• Lead Optimization and de novo Design• Lead Optimization • Evaluate small changes in structure to distinguish between a μM and a nM compound • Need highly accurate docking and scoring functions • Typically implemented as an “anchored search” to reduce number of analogues • Can be used to prioritize sites for experimental modification• De novo Design: • Multiple-copy simultaneous search (MCSS): small fragments simultaneously docked, and preferred fragments combined • Difficult to predict synthetic availability of designed molecule
  • Docking and ADME Evaluation• Absorption, distribution, metabolism and excretion• Concentrate on drug interaction with models of cytochrome P450
  • Structure-based and Ligand-based Receptor Structure? Known Unknown Ligand-Based Design Structure-Based Design e.g. pharmacophore modeling & e.g. Docking QSAR
  • Lipinski’s Rule of FiveA rule of thumb to evaluate the likely activity of an oral drugcandidate1. ≤5 hydrogen bond donors2. ≤10 hydrogen-bond acceptors3. MW < 500 Da4. log P ≤ 5 (P = octanol-water partition coefficient)
  • Pharmacophore modeling• Pharmacophore: Set of features common to all known ligands of a particular target• Methodology: 1. Model conformational space of ligands in training set to simulate flexibility 2. Align generated conformations 3. Extract common features Richmond et al. J Comput Aided Mol Des 20, 567-587 (2006)
  • Pharmacophore-based Virtual Screening• Screen compound library for ligands containing pharmacophore of interest• Methodology 1. Generate ensemble of conformations for each ligand to be tested 2. Perform pharmacophore pattern matching (“substructure search”) on every conformer • Procedures from graph theory: Ullman, backtracking algorithm, GMA algorithm
  • Challenges in Pharmacophore Modelling• Modeling ligand flexibility • Conformers pre-enumerated or generated on-the-fly • Systematic torsional grids, genetic algorithms, Monte Carlo• Molecular alignment • Point-based: superimpose pairs of atoms. Anchor points need to be defined • Property-based: use molecular field descriptors to align• Choosing a training set • Choice of training set has big impact on generate pharmacophore model• New research: Pharmacophore-based de novo design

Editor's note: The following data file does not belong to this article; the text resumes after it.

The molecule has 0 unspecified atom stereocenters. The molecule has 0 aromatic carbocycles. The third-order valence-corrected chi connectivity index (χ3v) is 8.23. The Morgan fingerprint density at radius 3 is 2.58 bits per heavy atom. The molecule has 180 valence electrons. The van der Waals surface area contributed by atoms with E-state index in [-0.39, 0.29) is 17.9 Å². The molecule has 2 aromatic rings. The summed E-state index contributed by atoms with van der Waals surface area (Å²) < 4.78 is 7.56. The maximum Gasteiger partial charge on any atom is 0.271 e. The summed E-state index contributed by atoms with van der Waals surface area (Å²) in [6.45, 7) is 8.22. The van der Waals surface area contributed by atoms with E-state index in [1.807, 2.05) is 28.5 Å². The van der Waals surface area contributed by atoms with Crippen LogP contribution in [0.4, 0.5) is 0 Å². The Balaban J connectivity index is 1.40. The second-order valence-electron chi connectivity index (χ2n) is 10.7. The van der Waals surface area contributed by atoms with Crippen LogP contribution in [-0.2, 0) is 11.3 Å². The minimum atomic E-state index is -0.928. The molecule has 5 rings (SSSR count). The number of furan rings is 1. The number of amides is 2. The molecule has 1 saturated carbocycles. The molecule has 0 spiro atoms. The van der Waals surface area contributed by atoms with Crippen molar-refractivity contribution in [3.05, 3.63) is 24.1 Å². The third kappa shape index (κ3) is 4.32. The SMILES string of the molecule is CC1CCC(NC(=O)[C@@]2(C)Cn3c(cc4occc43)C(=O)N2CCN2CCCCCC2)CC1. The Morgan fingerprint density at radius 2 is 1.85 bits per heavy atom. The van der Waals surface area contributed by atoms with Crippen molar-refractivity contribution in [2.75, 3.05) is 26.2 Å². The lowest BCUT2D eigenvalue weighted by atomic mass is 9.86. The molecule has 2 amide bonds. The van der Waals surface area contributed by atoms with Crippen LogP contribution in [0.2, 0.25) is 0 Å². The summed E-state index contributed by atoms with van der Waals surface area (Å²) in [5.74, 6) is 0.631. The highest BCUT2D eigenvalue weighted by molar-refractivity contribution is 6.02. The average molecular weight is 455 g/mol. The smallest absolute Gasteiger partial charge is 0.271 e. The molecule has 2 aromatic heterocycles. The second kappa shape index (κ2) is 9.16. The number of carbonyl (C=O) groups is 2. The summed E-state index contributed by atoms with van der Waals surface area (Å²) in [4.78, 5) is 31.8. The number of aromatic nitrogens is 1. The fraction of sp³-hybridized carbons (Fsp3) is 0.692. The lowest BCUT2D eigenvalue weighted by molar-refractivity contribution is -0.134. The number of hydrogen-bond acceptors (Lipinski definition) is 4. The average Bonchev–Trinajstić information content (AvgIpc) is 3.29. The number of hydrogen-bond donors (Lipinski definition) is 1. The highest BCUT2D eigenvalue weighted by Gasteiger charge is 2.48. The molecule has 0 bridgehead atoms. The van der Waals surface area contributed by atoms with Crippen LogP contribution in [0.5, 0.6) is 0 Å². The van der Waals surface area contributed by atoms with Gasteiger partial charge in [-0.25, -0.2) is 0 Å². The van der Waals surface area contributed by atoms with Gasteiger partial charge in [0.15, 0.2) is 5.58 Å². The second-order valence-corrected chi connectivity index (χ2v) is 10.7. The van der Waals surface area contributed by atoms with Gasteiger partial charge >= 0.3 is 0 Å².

• Quantitative Structure/Activity Relationships• A QSAR is a mathematical relationship between the geometrical and chemical characteristics of a molecule and its biological activity• Chemical descriptors are correlated with biological activity in terms of an equation• A valid QSAR should allow prediction of the biological activity of new ligands prior to synthesis and in vitro and in vivo assays
  • QSAR Requirements1. Dataset • Experimental measurements of the biological activity of a group of chemicals2. Descriptors • Numerical values that encode relevant structure and property data for this group of chemicals3. Statistical methods • To find relationships between these two sets of data
  • Molecular Descriptors in QSAR1. Constitutional • Total number of atoms, atoms of a certain type, number of bonds, number of rings2. Topological • Molecular shape, degree of branching3. Electronic • Partial atomic charges, dipole moments4. Geometrical • van der Waals volume, molecular surface5. Quantum Mechanical • Total energy, interaction energy between two atoms, nuclear repulsion between atoms6. Physicochemical • Liquid solubility, log P, boiling point
  • QSAR Methodology• Thousands of descriptors can be generated for each molecule• Several descriptors will be correlated • E.g. MW and boiling point• Statistically analyze descriptors to isolate 3 to 5 independent descriptors that best correlate with biological activity• Use regression methods to express activity in terms of descriptors • BA = a + bX1 + cX2 + …• This model can now be used to predict activity in other test compounds
  • 3D QSAR• If the structure of ligands are known, one can map important chemical descriptors into 3D space• This will generate a 3D pattern of functionally significant regions of the ligand• Visual identification of regions responsible for (un)favorable interactions
  • Comparative Molecular Field Analysis• Principle: Differences in binding/activity often due to differences in the shape of the non-covalent fields surrounding the molecule• Methodology: 1. Align all test molecules 2. Place in a 3D grid (2 Å spacing) 3. Measure steric (van der Waals) and electrostatic (Coulomb) energy for each molecule with a probe atom 4. Correlate energies with activity to generate 3D-QSAR 5. Display QSAR as colors and/or contours around molecular structures
  • CoMFA Example 3D alignment CoMFA QSAR 44 compounds (37 training, 7 test) Shagufta et al. J Mol Model 13, 99-109 (2006)